Daniel Macallair and I talk about the benefits of supervision in the community as alternatives to incarceration; the higher success rates of programs conducted locally as opposed to those outsourced to other parts of the state; the growth of California's prison system; and the recent Supreme Court ruling ordering California to reduce its prison population by approximately 32,000.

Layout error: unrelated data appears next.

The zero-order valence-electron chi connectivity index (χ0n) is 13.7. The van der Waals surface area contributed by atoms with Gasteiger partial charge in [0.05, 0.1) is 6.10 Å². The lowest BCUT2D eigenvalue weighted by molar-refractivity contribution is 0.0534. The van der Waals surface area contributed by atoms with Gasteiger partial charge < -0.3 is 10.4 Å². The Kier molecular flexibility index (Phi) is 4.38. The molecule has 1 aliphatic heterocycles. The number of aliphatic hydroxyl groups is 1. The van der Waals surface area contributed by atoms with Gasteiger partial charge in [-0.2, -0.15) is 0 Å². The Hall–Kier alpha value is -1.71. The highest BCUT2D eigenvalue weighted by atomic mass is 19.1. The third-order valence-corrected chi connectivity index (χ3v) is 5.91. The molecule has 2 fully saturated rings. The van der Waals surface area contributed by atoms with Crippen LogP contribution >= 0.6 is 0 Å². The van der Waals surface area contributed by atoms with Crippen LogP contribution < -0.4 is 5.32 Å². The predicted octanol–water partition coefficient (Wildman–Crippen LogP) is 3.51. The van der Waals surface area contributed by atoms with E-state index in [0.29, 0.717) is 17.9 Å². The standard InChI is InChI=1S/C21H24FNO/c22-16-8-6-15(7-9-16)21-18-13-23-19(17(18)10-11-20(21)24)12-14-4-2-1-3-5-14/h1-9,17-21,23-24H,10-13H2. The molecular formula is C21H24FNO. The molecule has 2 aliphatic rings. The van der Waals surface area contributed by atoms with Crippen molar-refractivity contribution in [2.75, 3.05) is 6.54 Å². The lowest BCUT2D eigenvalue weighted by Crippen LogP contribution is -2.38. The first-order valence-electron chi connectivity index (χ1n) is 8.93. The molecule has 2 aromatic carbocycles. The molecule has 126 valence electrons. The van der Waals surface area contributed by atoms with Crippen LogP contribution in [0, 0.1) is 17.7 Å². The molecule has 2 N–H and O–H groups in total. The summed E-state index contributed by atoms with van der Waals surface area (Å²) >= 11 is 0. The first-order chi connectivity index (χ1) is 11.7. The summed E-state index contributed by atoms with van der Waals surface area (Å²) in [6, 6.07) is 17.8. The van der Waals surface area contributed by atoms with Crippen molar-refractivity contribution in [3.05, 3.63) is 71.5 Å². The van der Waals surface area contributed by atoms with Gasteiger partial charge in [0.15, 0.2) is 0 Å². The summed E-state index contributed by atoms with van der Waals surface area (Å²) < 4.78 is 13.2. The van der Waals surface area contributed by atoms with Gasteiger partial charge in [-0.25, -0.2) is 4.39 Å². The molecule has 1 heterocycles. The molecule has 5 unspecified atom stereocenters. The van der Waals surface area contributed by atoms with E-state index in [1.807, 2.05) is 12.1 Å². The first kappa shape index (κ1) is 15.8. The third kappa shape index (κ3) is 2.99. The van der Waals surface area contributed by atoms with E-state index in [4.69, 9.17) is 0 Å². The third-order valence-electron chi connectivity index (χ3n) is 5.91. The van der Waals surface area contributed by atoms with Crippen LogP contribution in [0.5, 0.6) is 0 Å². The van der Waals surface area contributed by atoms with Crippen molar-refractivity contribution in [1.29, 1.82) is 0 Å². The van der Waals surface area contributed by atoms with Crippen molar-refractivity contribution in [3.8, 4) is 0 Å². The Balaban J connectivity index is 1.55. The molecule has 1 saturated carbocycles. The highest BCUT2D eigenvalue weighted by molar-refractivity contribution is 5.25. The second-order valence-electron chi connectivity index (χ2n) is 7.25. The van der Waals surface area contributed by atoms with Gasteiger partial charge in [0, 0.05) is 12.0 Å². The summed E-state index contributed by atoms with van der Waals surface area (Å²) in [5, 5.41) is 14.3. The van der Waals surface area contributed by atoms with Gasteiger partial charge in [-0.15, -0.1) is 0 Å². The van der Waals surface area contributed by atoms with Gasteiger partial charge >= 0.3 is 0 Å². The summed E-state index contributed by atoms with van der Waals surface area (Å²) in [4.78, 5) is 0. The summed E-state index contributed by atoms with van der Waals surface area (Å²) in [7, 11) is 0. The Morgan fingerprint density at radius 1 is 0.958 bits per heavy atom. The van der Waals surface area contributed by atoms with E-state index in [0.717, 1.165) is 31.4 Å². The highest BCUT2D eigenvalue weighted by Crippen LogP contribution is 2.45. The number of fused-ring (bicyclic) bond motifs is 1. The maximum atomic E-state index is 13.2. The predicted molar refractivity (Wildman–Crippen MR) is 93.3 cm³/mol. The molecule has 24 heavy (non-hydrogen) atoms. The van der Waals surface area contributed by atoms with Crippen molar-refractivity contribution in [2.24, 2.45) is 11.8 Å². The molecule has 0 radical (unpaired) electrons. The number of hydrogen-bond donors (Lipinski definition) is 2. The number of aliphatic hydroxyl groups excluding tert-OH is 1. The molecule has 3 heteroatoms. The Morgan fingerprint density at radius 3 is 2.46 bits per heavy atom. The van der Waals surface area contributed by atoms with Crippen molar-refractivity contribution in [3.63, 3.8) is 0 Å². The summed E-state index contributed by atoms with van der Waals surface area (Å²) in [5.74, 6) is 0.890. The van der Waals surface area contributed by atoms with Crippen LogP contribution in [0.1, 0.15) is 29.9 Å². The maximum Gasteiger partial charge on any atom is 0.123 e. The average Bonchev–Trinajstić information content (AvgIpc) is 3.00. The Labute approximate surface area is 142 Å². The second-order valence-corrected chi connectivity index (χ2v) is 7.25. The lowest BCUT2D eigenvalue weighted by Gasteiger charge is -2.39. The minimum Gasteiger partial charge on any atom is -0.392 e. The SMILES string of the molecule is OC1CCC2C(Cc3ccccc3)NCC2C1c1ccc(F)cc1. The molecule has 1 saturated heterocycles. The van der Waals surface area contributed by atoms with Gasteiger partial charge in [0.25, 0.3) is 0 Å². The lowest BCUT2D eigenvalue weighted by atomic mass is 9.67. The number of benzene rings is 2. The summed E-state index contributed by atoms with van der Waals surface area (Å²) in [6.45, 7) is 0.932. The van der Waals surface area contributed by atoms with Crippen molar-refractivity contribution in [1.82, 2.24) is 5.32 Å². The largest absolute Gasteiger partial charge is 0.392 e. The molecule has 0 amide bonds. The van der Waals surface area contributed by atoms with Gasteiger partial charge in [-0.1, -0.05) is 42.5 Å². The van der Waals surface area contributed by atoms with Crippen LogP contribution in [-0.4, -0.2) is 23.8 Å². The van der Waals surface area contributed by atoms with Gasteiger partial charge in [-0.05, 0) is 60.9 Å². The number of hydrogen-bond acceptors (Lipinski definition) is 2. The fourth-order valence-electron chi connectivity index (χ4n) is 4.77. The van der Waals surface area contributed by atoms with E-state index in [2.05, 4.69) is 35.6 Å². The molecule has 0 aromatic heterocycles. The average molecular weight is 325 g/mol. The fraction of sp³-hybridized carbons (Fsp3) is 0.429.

Daniel Macallair is the Executive Director and a co-founder of the Center on Juvenile and Criminal Justice. His expertise is in the development and analysis of youth and adult correctional policy. He has implemented model community corrections programs and incarceration alternatives throughout the country. In 1993, Mr. Macallair established the Detention Diversion Advocacy Program (DDAP) for serious and chronic youth offenders in San Francisco’s juvenile justice system. This program was cited as an exemplary model by the United States Department of Justice and Harvard University's Innovations in American Government program. In 1994, Mr. Macallair received a leadership award from the State of Hawaii for his efforts in reforming that state's juvenile correctional system and developing model community-based reentry programs. In August 2007, Mr. Macallair initiated a technical assistance project to assist California counties in developing model intervention programs for high-end youthful offenders. Mr. Macallair is presently involved in the efforts to reform California’s adult sentencing and parole practices and serves as an advisor to the State’s prestigious Little Hoover Commission.